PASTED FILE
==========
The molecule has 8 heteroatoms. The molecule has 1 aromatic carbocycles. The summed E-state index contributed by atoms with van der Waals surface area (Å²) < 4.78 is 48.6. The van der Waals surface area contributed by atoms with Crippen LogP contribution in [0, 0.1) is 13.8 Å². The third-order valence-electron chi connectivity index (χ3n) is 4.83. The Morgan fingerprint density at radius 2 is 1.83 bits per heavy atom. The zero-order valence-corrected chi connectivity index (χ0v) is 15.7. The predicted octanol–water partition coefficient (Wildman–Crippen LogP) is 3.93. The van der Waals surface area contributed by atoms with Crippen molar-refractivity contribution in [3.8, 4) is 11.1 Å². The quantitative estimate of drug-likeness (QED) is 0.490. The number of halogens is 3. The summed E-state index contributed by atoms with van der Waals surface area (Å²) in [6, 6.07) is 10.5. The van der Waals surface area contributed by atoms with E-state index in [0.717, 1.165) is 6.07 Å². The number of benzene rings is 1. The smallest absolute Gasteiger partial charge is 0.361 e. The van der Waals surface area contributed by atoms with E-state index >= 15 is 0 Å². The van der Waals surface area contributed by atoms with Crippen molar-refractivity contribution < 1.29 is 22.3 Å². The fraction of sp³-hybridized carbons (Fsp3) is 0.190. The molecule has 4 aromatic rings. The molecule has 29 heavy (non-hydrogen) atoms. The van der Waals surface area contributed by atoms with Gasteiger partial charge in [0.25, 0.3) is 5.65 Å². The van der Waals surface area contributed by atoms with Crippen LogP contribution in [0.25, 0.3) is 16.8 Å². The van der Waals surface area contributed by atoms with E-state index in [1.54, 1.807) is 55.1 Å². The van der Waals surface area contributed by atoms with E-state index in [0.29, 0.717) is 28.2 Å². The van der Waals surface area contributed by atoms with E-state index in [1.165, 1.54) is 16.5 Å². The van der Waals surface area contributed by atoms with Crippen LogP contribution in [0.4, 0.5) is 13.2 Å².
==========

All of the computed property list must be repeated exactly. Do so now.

The molecule has 8 heteroatoms. The molecule has 1 aromatic carbocycles. The summed E-state index contributed by atoms with van der Waals surface area (Å²) < 4.78 is 48.6. The van der Waals surface area contributed by atoms with Crippen LogP contribution in [0, 0.1) is 13.8 Å². The third-order valence-electron chi connectivity index (χ3n) is 4.83. The Morgan fingerprint density at radius 2 is 1.83 bits per heavy atom. The zero-order valence-corrected chi connectivity index (χ0v) is 15.7. The predicted octanol–water partition coefficient (Wildman–Crippen LogP) is 3.93. The van der Waals surface area contributed by atoms with Crippen molar-refractivity contribution in [3.8, 4) is 11.1 Å². The quantitative estimate of drug-likeness (QED) is 0.490. The number of halogens is 3. The summed E-state index contributed by atoms with van der Waals surface area (Å²) in [6, 6.07) is 10.5. The van der Waals surface area contributed by atoms with E-state index in [0.717, 1.165) is 6.07 Å². The number of benzene rings is 1. The smallest absolute Gasteiger partial charge is 0.361 e. The van der Waals surface area contributed by atoms with E-state index >= 15 is 0 Å². The van der Waals surface area contributed by atoms with Crippen molar-refractivity contribution < 1.29 is 22.3 Å². The fraction of sp³-hybridized carbons (Fsp3) is 0.190. The molecule has 4 aromatic rings. The molecule has 29 heavy (non-hydrogen) atoms. The van der Waals surface area contributed by atoms with Gasteiger partial charge in [0.25, 0.3) is 5.65 Å². The van der Waals surface area contributed by atoms with Crippen LogP contribution in [0.25, 0.3) is 16.8 Å². The van der Waals surface area contributed by atoms with E-state index in [1.54, 1.807) is 55.1 Å². The van der Waals surface area contributed by atoms with E-state index in [0.29, 0.717) is 28.2 Å². The van der Waals surface area contributed by atoms with E-state index in [1.165, 1.54) is 16.5 Å². The van der Waals surface area contributed by atoms with Crippen LogP contribution in [0.4, 0.5) is 13.2 Å².